Pros And Cons Of Waist Trainers (Guest Post)

We wanted to know more about the benefits and outbacks of waist trainers, so we have asked the person best knows about them, Gemma Hall*, of Waist Trainer UK, who has kindly shared with us the pros and cons of wearing waist trainers: 

Pros And Cons Of Waist Trainers

Pros-&-cons-of-waist-trainers-blog

Have you seen the buzz about waist trainers and want to know more? Plenty of celebrities, including Kim Kardashian and Jessica Alba, proudly show off their tiny waists and attribute it to their sports waist trainers. There are plenty of articles online about the virtues of these modern-day corsets, but here we give you the good, the bad and the ugly.

Pros:

  • Putting on a waist trainer will immediately give you more of an hourglass shape, as they cinch you in and show off the curves of your bust and hips. You will need to wear your waist trainer for the recommended 6-8 hours per day to see longer-term results.
  • Because waist trainers are restrictive, you will find it a challenge to eat a lot of food (a bit like a gastric band on the outside). However, this does not mean that you will lose the weight you already have, wearing the waist trainer will just mean it moves away from your waist.
  • The metal bones enclosed in the waist trainer will help you with good posture, as it would be very uncomfortable for you to slouch whilst wearing it.
  • After birth, wearing a waist trainer can provide support to the healing process of the abdominal muscles, alongside a structured exercise programme.

Cons: 

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  • It’s easy to go too tight, especially if you’ve not bought the correct size of waist trainer. Watch out for things such as restricted movements, too much pressure or bruising. If you experience any of these, you need to loosen the waist trainer or take a suitable break from wearing it.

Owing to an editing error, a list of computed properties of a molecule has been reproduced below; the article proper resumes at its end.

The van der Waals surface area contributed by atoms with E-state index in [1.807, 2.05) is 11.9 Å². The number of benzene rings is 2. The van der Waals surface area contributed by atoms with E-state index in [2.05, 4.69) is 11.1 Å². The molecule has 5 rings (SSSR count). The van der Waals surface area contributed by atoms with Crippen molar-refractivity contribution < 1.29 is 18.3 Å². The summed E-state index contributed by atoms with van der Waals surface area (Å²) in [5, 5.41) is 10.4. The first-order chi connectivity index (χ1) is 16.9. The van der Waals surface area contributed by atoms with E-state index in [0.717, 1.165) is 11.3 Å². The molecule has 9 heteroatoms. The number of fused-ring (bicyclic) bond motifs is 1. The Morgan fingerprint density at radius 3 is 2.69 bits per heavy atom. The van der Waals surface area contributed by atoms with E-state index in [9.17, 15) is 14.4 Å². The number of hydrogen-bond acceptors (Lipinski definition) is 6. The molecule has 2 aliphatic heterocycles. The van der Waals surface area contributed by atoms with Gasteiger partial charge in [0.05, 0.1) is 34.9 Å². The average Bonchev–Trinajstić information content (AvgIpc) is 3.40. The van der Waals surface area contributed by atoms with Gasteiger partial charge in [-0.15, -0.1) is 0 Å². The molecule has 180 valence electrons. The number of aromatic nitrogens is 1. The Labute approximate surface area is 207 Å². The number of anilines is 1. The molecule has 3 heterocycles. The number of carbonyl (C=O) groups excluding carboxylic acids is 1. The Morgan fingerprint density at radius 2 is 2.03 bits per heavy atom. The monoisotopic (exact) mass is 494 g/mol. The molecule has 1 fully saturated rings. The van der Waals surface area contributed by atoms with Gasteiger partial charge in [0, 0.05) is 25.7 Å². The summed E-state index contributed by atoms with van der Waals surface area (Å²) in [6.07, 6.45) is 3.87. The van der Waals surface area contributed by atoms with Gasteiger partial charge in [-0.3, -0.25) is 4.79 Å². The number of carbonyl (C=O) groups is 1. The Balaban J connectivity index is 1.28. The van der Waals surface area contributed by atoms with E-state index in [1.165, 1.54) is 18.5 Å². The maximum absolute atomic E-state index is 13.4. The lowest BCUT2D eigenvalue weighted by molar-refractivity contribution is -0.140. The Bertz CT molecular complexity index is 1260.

• Most importantly, ensure that your breathing stays ‘normal’ when you have your waist trainer on. This is because the waist trainer could constrict your diaphragm if not worn correctly, or too tight.
  •  Wearing your waist trainer during meal times may hamper how much you eat, but it can also cause indigestion or acid reflux. Aim for small and frequent meals.
  • Wearing a waist trainer excessively can cause muscle weakness in your core, as your muscles become reliant on the waist trainer (they get lazy!)

If this has made you unsure about waist trainers, there are plenty of other products out there which require less commitment! The Esbelt Compression Body Shaper gives you an instant reduction of your tummy, hips, bum and thighs but without the restriction of a waist trainer!

* Gemma Hall is a mum to two children and has recently changed career from accountancy to internet marketing. She runs Waist Trainer UK and writes a blog as Mummy’s Waisted, which features healthy living and family life.

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2 Responses
  • Kay
    September 2, 2019

    I have been bummed out since I had double amniotic fluid. 38 yrs ago. Yes waist training is a must have for me. Degenerative disc and arthritis aresetti g in! Need your help…(advise me)! 🤗😘😍💋🙏🖤♥️

    • UK Lingerie
      September 9, 2019

      Hi Kay,
      If you are having back pain because of a degenerative disc, maybe a specialist, like your GP or a physiotherapist can give you better advice on the best waist trainer style or corset. A medical condition could get more serious if you wear the wrong support garment (e.g. it could add extra pressure to an already difficult area). The person who wrote this guest post knows a lot about waist trainers, but it’s always a good idea to get medical advice to prevent any unwanted consequences. On the meantime, you can always go a light-medium control chemise, which seems to help with posture and comfort.
      Thanks
      Kind regards,
      UK Lingerie team

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